"If there's one thing that [the National Security Agency (NSA)] values, it's secrecy," says Electronic Frontier Foundation (EFF) staff attorney Mark Rumold. "They've been allowed to operate in ways that aren't always consistent with the public's understanding of the laws and the Constitution or even other parts of the executive branch's interpretation of the laws."
The Electronic Frontier Foundation has filed a lawsuit over a ruling by the secretive Federal Intelligence Surveillance Court (FISC). That ruling found parts of a classified Department of Justice (DOJ) surveillance program to be in violation of the Fourth Amendment. The court's decision only became public after a letter from the NSA to Sen. Ron Wyden (D-Ore.) mentioned it and EFF's lawsuit is designed to draw attention to the ruling and the government's behavior.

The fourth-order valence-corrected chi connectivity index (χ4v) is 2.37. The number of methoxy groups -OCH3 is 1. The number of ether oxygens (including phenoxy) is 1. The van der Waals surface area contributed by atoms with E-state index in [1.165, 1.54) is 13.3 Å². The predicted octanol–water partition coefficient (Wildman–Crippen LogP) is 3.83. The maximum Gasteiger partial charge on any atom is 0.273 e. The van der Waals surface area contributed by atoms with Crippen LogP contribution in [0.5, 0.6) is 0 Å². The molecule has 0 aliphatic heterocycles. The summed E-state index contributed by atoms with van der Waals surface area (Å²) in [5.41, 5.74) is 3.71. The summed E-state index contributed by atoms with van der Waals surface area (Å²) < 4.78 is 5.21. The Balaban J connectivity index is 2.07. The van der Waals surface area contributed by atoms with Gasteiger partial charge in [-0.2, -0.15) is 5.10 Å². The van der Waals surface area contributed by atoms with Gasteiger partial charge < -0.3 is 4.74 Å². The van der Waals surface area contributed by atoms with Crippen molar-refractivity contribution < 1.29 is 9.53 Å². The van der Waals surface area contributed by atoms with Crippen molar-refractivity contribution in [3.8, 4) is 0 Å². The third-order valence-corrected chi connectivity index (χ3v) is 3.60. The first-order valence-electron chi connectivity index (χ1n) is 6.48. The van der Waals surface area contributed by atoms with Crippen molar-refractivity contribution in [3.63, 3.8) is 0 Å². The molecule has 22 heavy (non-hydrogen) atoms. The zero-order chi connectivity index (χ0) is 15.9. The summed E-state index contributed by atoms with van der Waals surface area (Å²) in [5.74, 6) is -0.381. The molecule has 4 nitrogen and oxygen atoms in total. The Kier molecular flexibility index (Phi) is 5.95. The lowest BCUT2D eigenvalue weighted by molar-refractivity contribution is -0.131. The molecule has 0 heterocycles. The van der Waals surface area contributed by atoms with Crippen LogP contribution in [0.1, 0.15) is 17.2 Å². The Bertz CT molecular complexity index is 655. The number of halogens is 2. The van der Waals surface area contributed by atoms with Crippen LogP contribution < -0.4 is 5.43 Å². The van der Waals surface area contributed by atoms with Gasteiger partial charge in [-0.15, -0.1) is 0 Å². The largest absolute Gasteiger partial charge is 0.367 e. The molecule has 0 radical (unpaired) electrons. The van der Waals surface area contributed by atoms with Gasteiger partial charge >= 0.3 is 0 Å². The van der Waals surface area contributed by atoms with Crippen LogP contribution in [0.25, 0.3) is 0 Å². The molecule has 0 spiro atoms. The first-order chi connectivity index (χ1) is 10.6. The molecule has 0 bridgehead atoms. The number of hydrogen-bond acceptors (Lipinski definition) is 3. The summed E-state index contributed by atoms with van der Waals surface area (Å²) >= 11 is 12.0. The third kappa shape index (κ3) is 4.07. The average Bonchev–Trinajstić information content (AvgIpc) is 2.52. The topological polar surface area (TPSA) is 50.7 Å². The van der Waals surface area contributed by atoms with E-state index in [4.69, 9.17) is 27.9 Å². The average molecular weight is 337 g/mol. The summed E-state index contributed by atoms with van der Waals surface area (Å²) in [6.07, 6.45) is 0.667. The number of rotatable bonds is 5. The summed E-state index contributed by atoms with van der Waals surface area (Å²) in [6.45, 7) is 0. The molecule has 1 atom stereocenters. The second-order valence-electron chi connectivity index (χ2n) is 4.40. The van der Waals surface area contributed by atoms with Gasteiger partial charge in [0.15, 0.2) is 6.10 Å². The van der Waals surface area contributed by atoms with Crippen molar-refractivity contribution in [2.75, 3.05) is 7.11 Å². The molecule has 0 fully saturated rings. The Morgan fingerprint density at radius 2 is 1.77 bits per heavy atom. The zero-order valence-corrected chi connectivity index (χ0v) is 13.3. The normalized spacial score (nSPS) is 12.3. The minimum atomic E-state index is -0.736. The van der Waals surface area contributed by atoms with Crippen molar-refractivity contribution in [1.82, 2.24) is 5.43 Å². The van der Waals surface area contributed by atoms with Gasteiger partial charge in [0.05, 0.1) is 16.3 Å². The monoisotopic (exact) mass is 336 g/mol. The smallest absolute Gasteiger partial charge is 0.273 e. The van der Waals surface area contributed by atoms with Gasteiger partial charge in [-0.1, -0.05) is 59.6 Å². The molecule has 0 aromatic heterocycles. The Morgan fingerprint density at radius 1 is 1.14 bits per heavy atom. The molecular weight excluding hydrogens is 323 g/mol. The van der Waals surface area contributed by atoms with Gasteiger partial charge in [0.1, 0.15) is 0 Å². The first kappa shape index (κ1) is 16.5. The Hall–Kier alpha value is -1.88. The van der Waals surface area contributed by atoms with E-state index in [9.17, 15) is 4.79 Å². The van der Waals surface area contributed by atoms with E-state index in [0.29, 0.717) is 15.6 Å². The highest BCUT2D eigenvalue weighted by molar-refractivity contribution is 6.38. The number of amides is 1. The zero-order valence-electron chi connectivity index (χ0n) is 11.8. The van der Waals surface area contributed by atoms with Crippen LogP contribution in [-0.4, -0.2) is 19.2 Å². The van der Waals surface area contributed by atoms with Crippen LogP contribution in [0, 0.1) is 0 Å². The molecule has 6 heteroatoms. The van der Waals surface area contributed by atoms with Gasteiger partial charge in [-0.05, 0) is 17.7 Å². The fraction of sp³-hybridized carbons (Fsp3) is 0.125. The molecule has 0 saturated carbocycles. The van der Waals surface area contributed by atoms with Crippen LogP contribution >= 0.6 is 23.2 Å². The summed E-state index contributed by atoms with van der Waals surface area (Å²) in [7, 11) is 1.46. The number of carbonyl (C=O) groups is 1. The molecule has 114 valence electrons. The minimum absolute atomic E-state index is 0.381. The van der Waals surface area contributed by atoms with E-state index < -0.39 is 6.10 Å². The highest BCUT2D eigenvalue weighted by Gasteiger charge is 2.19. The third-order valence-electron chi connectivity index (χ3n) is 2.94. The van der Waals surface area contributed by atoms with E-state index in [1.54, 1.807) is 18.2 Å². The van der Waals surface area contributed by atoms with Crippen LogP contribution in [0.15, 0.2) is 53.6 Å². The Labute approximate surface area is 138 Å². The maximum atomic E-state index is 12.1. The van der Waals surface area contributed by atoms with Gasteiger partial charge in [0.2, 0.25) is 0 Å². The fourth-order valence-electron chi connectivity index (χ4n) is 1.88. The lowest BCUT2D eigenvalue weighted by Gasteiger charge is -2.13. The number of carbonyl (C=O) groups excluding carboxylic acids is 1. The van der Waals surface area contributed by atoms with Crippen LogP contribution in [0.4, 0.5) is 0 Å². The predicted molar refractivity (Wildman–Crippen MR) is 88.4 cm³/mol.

The FISC ruled in EFF's favor the day after former government contractor Edward Snowden revealed the NSA's massive collection of phone records, making it the first known case in which a non-government entity has prevailed in such a case. DOJ has until July 1 to respond to EFF's request for information on the ruling.
Reason TV's Zach Weissmueller sat down with Rumold to discuss the implications behind the FISC ruling, the history of extreme secrecy surrounding the both the NSA and the FISC, and the effect that recent leaks have had on their legal work.
Tuesday, June 25, 2013
Electronic Frontier Foundation (EFF) Sues Department of Justice